IN RE: Cynthia M. DAVIS, respondent, v. Derrick J. OGDEN, appellant.
-- August 14, 2013
Carol Kahn, New York, N.Y., for appellant.Jeanette Madera, Hyde Park, N.Y., for respondent.Theoni Stamos–Salotto, Hopewell Junction, N.Y., attorney for the children.
In related proceedings pursuant to Family Court Act article 6, the father appeals from an order of the Family Court, Dutchess County (Posner, J.), entered July 31, 2012, which, after a hearing, granted the mother's petition to relocate with the parties' two children to Florida.
ORDERED that the order is affirmed, without costs or disbursements.
A parent seeking to relocate with a child bears the burden of establishing by a preponderance of the evidence that the proposed move would be in the child's best interests (see Bjornson v. Bjornson, 38 A.D.3d 816, 831 N.Y.S.2d 336). In determining whether relocation is appropriate, the court must consider a number of factors, including the child's relationship with each parent, the effect of the move on contact with the noncustodial parent, and each parent's motives for seeking or opposing the move (see Matter of Tropea v. Tropea, 87 N.Y.2d 727, 642 N.Y.S.2d 575, 665 N.E.2d 145). In assessing these factors, “no single factor should be treated as dispositive or given such disproportionate weight as to predetermine the outcome” (id. at 738, 642 N.Y.S.2d 575, 665 N.E.2d 145; see Matter of Maraj v. Gordon, 102 A.D.3d 698, 698, 957 N.Y.S.2d 717). “In the end, it is for the court to determine, based on all of the proof, whether it has been established by a preponderance of the evidence that a proposed relocation would serve the child's best interests” (Matter of Tropea v. Tropea, 87 N.Y.2d at 741, 642 N.Y.S.2d 575, 665 N.E.2d 145).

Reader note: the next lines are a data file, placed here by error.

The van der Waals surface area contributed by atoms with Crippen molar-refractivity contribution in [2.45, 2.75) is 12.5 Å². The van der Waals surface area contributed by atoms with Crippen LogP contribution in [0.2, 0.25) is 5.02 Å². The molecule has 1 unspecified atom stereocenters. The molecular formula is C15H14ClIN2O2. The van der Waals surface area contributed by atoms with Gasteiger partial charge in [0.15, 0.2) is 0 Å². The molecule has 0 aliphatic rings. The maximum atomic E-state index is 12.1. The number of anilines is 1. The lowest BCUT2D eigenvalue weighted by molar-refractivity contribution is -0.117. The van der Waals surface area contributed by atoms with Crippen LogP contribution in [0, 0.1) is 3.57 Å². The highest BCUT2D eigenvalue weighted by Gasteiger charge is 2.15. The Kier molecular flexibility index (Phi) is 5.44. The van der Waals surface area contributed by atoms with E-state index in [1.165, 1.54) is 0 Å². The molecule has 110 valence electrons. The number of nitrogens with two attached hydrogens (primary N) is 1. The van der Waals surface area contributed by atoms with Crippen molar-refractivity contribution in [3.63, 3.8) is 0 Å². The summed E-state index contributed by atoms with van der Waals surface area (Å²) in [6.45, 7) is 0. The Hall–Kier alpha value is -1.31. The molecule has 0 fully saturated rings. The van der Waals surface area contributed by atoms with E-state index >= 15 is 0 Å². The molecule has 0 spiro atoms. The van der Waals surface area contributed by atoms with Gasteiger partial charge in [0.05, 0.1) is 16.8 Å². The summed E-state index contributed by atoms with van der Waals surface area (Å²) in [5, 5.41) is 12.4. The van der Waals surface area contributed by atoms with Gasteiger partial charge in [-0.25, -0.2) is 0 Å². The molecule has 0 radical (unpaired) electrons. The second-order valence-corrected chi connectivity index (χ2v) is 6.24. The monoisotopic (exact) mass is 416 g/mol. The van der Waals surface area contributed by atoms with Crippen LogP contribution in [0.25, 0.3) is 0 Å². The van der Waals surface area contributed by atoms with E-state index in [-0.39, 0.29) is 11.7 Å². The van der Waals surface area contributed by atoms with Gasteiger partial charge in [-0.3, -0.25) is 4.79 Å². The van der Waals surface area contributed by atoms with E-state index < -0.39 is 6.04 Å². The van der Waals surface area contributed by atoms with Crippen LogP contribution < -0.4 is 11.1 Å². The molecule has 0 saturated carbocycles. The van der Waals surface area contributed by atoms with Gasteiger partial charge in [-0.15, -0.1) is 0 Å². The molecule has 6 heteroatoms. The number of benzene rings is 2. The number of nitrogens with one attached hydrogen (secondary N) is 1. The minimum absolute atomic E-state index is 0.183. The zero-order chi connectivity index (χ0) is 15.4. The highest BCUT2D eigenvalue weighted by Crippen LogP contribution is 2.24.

Contrary to the father's contention, the record contains a sound and substantial basis for the Family Court's determination that the mother's relocation to Florida would be in the best interests of the parties' children. The Family Court found credible the mother's testimony at trial that, if she were permitted to relocate with the children to Florida, the children's quality of life would be significantly improved on a day-to-day basis because the cost of living would be less than it is in New York, where she was struggling financially, and the mother would have several close family members in the vicinity of her new home to offer her support. Significantly, it was undisputed that the mother was the children's primary caregiver, and that the father was minimally involved in the children's lives. In the previous year, the father had missed several visits, and had seen the children approximately 10 times for a total of 30 hours. He did not attend any of the children's extracurricular activities, communicate with their teachers, or schedule or attend their medical appointments, and he rarely initiated phone contact (see Matter of Eddington v. McCabe, 98 A.D.3d 613, 949 N.Y.S.2d 734; cf. Perau v. Ross, 106 A.D.3d 1013, 965 N.Y.S.2d 591; Matter of Retamozzo v. Moyer, 91 A.D.3d 957, 938 N.Y.S.2d 142; Matter of Raffa v. Raffa, 96 A.D.3d 855, 945 N.Y.S.2d 766). Moreover, the position of the attorney for the children was in favor of the relocation (see Matter of Caravella v. Toale, 78 A.D.3d 828, 828, 911 N.Y.S.2d 162). Accordingly, under the totality of the circumstances, we find that there is no basis to disturb the Family Court's determination (see Matter of Giraldo v. Gomez, 49 A.D.3d 645, 645, 852 N.Y.S.2d 842; see also Matter of Tracy A.G. v. Undine J., 105 A.D.3d 1046, 1047, 963 N.Y.S.2d 383).